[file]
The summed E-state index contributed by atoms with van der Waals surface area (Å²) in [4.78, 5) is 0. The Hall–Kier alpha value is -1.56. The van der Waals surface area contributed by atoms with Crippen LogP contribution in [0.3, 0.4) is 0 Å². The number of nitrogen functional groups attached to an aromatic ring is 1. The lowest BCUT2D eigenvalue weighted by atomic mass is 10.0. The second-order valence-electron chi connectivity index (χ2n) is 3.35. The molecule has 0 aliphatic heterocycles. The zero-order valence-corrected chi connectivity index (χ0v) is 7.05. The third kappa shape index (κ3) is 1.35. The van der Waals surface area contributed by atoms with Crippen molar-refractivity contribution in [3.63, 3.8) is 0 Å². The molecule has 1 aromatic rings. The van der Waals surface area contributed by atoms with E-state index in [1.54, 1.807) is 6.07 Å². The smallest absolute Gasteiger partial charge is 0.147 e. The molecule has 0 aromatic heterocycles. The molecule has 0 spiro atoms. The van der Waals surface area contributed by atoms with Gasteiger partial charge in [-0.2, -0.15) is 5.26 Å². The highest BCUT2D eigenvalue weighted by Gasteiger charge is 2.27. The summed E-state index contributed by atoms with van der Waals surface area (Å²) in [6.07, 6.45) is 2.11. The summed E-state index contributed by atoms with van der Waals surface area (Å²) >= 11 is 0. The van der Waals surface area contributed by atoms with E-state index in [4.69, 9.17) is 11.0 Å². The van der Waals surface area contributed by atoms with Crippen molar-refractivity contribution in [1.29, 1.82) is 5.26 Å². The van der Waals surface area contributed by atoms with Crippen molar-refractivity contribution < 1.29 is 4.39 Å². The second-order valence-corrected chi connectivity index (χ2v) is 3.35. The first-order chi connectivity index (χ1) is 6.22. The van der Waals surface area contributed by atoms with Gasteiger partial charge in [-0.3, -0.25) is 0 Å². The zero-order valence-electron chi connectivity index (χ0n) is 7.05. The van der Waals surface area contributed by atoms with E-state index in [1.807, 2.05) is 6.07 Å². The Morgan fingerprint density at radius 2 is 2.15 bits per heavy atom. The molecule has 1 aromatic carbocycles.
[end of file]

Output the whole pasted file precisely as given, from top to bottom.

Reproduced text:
The summed E-state index contributed by atoms with van der Waals surface area (Å²) in [4.78, 5) is 0. The Hall–Kier alpha value is -1.56. The van der Waals surface area contributed by atoms with Crippen LogP contribution in [0.3, 0.4) is 0 Å². The number of nitrogen functional groups attached to an aromatic ring is 1. The lowest BCUT2D eigenvalue weighted by atomic mass is 10.0. The second-order valence-electron chi connectivity index (χ2n) is 3.35. The molecule has 0 aliphatic heterocycles. The zero-order valence-corrected chi connectivity index (χ0v) is 7.05. The third kappa shape index (κ3) is 1.35. The van der Waals surface area contributed by atoms with Crippen molar-refractivity contribution in [3.63, 3.8) is 0 Å². The molecule has 1 aromatic rings. The van der Waals surface area contributed by atoms with E-state index in [1.54, 1.807) is 6.07 Å². The smallest absolute Gasteiger partial charge is 0.147 e. The molecule has 0 aromatic heterocycles. The molecule has 0 spiro atoms. The van der Waals surface area contributed by atoms with Gasteiger partial charge in [-0.2, -0.15) is 5.26 Å². The highest BCUT2D eigenvalue weighted by Gasteiger charge is 2.27. The summed E-state index contributed by atoms with van der Waals surface area (Å²) in [6.07, 6.45) is 2.11. The summed E-state index contributed by atoms with van der Waals surface area (Å²) >= 11 is 0. The van der Waals surface area contributed by atoms with E-state index in [4.69, 9.17) is 11.0 Å². The van der Waals surface area contributed by atoms with Crippen molar-refractivity contribution in [1.29, 1.82) is 5.26 Å². The van der Waals surface area contributed by atoms with Crippen molar-refractivity contribution < 1.29 is 4.39 Å². The second-order valence-corrected chi connectivity index (χ2v) is 3.35. The first-order chi connectivity index (χ1) is 6.22. The van der Waals surface area contributed by atoms with Gasteiger partial charge in [-0.3, -0.25) is 0 Å². The zero-order valence-electron chi connectivity index (χ0n) is 7.05. The van der Waals surface area contributed by atoms with E-state index in [1.807, 2.05) is 6.07 Å². The Morgan fingerprint density at radius 2 is 2.15 bits per heavy atom. The molecule has 1 aromatic carbocycles.